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Critical Theory and Discourses on Religion Unit

Call for Proposals

The Critical Theory and Discourses on Religion Unit is seeking proposals on:  

  • Teaching or using in scholarship Walter Benjamin’s Arcades Project 

  • Theory making in religious studies and indigenous critique (and other critiques) as possible constructive forces 

  • The seeming reinsertion of positivism in Religious Studies via postmodernism 

  • The work and field effect of Talal Asad as we approach 30 years after Genealogies of Religion 

  • 50 years after God is Red, readings of Vine Deloria, Jr. 

  • We also have a preplanned “authors meet” roundtable session set on neoliberal spiritualities, conspiracies, race, and class with Susannah Crockford, Andrea Jain, Dennis LoRusso, Amanda Lucia, and Sean McCloud 


Honoring the Scholarship, Sisterhood, and Scholastic Legacy of Dianne M. Stewart and Tracey E. Hucks Hucks (Co-sponsored between the African Diaspora Religions Unit, African Religions Unit, Afro-American Religious History Unit, Black Theology Unit, Critical Theory and Discourse on Religion Unit, Liberation Theologies Unit, North American Religions Unit, Womanist Approaches to Religion and Society Unit, Women and Religion Unit, Women of Color Scholarship, Teaching and Activism Unit, and the Women’s Caucus)

Closed to Submissions. Dianne M. Stewart and Tracey E. Hucks are not only two of the most prominent Africana religious studies scholars, their friendship, their colleague-sisterhood, and their marasa-ibeji consciousness (Clark 1991) truly embody their transdisciplinary theoretical and methodological approaches to the study of the Africana religious world (Stewart and Hucks 2013, p. 31). Having been informed by and influenced a range of fields including Womanist and Black theologies, African American religious history, African religious studies and philosophy, African diaspora religious studies, and history of religions, this session will examine either collectively and/or comparatively their theoretical and methodological approach to the study of religion, and their contributions to the field of Africana religious studies more specifically. This session will focus on not only the legacy of their collective work and collaborations but also their forthcoming two volume collaborative project, Obeah, Orisa, and Religious Identity in Trinidad, which will be published with Duke University Press in 2022. We hope this session will also offer space to explore their scholar-sisterhood and how it not only has informed and fostered their collaborative research and writing but also how Africana religious practices, theologies, methodologies (e.g., ethnography, historical analysis, etc.) and onto-epistemologies have influenced their collegiality and their mentorship of proceeding generations in the field.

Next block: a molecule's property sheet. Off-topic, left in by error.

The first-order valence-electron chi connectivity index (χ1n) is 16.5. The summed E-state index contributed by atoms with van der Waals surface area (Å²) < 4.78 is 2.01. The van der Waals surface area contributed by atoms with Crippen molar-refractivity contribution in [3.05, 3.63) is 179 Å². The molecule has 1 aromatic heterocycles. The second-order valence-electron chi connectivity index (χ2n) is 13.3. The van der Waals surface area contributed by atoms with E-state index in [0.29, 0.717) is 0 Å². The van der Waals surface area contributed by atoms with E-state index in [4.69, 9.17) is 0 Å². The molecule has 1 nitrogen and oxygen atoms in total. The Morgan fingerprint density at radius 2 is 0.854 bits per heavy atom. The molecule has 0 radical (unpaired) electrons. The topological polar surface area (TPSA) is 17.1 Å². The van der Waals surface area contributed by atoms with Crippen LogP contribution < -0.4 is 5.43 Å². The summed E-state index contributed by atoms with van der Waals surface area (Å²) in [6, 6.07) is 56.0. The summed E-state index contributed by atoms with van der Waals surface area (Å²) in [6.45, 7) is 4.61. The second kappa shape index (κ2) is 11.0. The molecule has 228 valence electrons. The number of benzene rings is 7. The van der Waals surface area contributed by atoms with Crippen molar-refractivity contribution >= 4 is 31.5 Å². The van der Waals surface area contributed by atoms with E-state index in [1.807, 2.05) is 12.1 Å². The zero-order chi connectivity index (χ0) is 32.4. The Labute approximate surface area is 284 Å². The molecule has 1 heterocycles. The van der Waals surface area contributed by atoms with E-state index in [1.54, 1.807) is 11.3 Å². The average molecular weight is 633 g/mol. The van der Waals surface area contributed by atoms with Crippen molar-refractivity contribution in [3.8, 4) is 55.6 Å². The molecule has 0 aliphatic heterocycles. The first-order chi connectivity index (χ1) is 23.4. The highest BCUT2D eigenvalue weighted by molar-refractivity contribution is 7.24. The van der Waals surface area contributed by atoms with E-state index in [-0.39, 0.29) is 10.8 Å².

Statement of Purpose

The Critical Theory and Discourses on Religion (CTDR) Unit offers an interdisciplinary and international forum for analytical scholars of religion to engage the intersection of critical theory and methodology with a focus on concrete ethnographic and historical case studies. Critical theory draws on methods employed in the fields of sociology, anthropology, history, literary criticism, and political theory in order to bring into scrutiny all kinds of discourses on religion, spanning from academic to nonacademic and from religious to nonreligious. This Unit seeks to provide a forum in which scholars of religion from a wide range of disciplines can examine and question their disciplinary presuppositions. The work of this Unit can be placed under three main rubrics: • Critical investigation of the categories generated and employed by the discourses on religion, such as experience, the sacred, ritual, and the various ‘isms’ that can be found in classic and contemporary studies of religion • Analysis of new and neglected theorists and works central to the critical study of religion, including those produced in cognate fields such as anthropology, political science, or literary theory • Theoretically-informed examination of elided and often neglected themes in religious studies, including class, race, gender, violence, legitimation, and the material basis of religion


Steering Committee Members



Review Process

Proposals are anonymous to chairs and steering committee members until after final acceptance/rejection